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The main character is a biromantic asexual, a thing I haven't seen in a book before. The story was good and flowed lovely. The only thing keeping this from a 5 star is the love interest, I wasn't sold on him, but that's okay.
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Let's start by acknowledging how important this book is. It definitely gets a spot on my best list for the year, even though it's not a favorite. I love the way the author addresses the microaggressions Alice has to deal with as a black girl and how difficult (but not impossible) navigating relationships can be when you're asexual. I had some major misconceptions about asexuality going in, so I ended up learning a lot from it. I kept stopping to google things and ending up getting a book from the library on asexuality so I'll be a little more educated. I had some quibbles with the writing; it occasionally felt a little all over the place. Overall, it was a positive...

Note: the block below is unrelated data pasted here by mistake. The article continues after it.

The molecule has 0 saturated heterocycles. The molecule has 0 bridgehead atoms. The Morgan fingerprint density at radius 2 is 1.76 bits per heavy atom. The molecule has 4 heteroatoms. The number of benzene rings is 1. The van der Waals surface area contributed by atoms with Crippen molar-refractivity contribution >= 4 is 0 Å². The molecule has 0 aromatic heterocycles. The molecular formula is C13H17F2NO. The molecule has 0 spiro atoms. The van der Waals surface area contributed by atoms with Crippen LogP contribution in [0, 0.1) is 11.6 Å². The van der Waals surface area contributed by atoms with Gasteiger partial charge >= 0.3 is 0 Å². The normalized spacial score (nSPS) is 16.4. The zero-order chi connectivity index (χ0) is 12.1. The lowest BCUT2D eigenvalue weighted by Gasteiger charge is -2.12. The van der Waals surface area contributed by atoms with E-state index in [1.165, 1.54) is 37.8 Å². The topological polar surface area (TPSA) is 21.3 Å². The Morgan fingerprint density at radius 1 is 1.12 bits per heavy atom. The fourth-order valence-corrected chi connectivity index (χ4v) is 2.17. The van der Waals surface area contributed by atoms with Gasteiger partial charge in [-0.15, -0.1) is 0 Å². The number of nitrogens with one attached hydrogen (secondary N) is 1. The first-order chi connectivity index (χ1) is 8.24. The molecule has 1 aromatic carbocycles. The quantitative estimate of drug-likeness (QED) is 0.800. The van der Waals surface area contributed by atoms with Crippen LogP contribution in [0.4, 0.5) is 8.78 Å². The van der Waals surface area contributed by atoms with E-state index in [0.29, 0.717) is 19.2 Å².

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Excellent representation of an ace protagonist. Engaging, fun, and heartfelt. I've purchased the physical copy for my classroom!
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I read this in one sitting so that says a lot. I was initially interested in this book because she works in a library. Once I started reading I couldn't stop. It's an interesting topic that brings up things I'd like to discuss with other readers. Will definitely be a contender for my book club.
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3.5 of 5 stars
This is a lovely, powerful, and deeply important story. Biromantic, ace, woc rep? Yes please!
The story was my favorite part of this. As a nerdy, ace lady, I easily saw myself in Alice. I understood her struggles and loved seeing her logic laid out on the page. Though I feel like the story lost some of its momentum towards the climax and became slightly muddled, it found it again by the end.
The writing was sometimes difficult for me to follow. There were lines that I loved and highlighted and will quote for years to come, but then there were also sections that were so stilted or confusing that the slowed me down or pulled me out of the book entirely.
Though it’s not a...

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Let's talk about how much I loved LET'S TALK ABOUT LOVE - from the characters and their story and the emphasis on the dynamics of relationships that are changing and evolving to the cute quips and fun of new friendships. This book has everything that I love about young adult contemporary!